The return of defensive linemen Christian Wilkins, Austin Bryant and Clelin Ferrell to Clemson all but guaranteed both of those points. But those three are hardly the only defensive players or Tigers that will potentially hear their names called next April.
Here’s a list of 25 (in alphabetical order) of the top ACC prospects for 2019.
Zach Allen, DE, Boston College (Sr., 6-5, 285)
Harold Landry got all the hype going into last season, but the best Eagles defender in 2017 was Allen. The New Canaan, Connecticut, product was second on the team in tackles and had the most sacks and tackles for lost yardage. A strong-side end, Allen is stout against the run and can pressure the quarterback.
Austin Bryant, DE, Clemson (Sr., 6-5, 265)
Bryant made multiple All-America teams with his 8.5-sack, 15.5-tackles for a loss season. A sensational athlete for a man his size, Bryant will again be in the spotlight this season as Clemson plays big game after big game.
Kelly Bryant, QB, Clemson (Sr., 6-4, 220)
Okay, so there is a chance that Bryant isn’t even the starting quarterback for Clemson this coming fall. But if he does win (and retain) the job this season, he will showcase his size and mobility as well as leadership qualities in what is perceived as a weak quarterback class.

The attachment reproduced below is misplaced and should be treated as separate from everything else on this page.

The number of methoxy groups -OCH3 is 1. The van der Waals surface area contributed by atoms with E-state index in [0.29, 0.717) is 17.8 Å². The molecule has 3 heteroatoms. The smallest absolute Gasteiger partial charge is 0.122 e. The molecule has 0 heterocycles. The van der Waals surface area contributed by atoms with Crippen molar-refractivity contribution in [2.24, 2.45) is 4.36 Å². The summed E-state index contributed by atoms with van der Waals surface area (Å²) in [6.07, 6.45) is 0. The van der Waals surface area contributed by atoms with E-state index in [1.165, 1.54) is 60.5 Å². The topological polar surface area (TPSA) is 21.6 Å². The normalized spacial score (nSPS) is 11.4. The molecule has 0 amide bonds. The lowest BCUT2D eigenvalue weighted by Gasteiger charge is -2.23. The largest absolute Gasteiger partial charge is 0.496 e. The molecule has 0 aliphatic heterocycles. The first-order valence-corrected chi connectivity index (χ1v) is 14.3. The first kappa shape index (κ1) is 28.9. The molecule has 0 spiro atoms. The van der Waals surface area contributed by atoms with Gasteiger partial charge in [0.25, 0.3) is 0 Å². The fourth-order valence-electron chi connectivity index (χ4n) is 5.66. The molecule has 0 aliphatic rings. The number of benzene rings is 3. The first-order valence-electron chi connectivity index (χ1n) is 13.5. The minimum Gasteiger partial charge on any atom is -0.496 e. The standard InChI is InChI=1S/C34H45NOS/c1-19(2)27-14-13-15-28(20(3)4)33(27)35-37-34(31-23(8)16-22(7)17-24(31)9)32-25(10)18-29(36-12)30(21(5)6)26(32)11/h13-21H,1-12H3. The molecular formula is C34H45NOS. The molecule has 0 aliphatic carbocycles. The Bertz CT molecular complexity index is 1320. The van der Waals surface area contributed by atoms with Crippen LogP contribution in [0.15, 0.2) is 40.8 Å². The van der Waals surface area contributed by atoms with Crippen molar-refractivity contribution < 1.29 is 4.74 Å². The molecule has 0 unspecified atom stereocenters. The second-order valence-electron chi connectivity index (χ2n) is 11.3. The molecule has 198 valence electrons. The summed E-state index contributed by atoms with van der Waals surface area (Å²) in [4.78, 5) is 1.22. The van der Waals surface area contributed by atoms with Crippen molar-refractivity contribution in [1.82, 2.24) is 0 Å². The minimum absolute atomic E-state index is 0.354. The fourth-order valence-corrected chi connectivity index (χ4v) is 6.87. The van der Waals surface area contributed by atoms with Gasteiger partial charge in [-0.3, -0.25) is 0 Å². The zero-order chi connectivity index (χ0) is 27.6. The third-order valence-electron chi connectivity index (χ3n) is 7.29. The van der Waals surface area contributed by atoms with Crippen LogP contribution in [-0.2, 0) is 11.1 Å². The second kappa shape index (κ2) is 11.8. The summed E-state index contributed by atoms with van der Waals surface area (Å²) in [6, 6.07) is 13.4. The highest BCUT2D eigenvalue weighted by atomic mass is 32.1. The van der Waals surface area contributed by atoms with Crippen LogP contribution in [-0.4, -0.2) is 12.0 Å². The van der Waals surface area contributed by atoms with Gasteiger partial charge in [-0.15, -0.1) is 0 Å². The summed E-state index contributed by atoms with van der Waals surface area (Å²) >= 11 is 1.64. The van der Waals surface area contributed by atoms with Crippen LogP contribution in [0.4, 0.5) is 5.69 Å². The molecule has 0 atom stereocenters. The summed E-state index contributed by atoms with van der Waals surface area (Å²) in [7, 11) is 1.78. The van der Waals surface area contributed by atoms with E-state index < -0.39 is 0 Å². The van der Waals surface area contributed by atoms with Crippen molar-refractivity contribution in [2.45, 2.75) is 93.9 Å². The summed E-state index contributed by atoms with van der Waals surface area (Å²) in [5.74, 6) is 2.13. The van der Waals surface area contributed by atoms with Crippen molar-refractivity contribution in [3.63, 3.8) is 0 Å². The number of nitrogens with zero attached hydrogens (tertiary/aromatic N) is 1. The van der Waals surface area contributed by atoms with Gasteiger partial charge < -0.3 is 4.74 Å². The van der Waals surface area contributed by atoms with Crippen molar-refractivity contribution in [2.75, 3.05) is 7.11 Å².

Brian Burns, DE, Florida State (Jr., 6-5, 231)
Burns burst onto the scene with 9.5 sacks as a true freshman in 2016. While his sack total went down in 2017, he was more consistent on a week-to-week basis. Still, he will need to continue to add size and strength to be an every-down player on the next level.
Lukas Denis, S, Boston College (Sr., 5-11, 185)
Denis is a versatile defensive back that has played both corner and safety during his career. But 2017 was a breakthrough season as a free safety, intercepting seven passes and earning a second team All-America selection by the Walter Camp Foundation.
Alec Eberle, C, Florida State (R-Sr., 6-4, 295)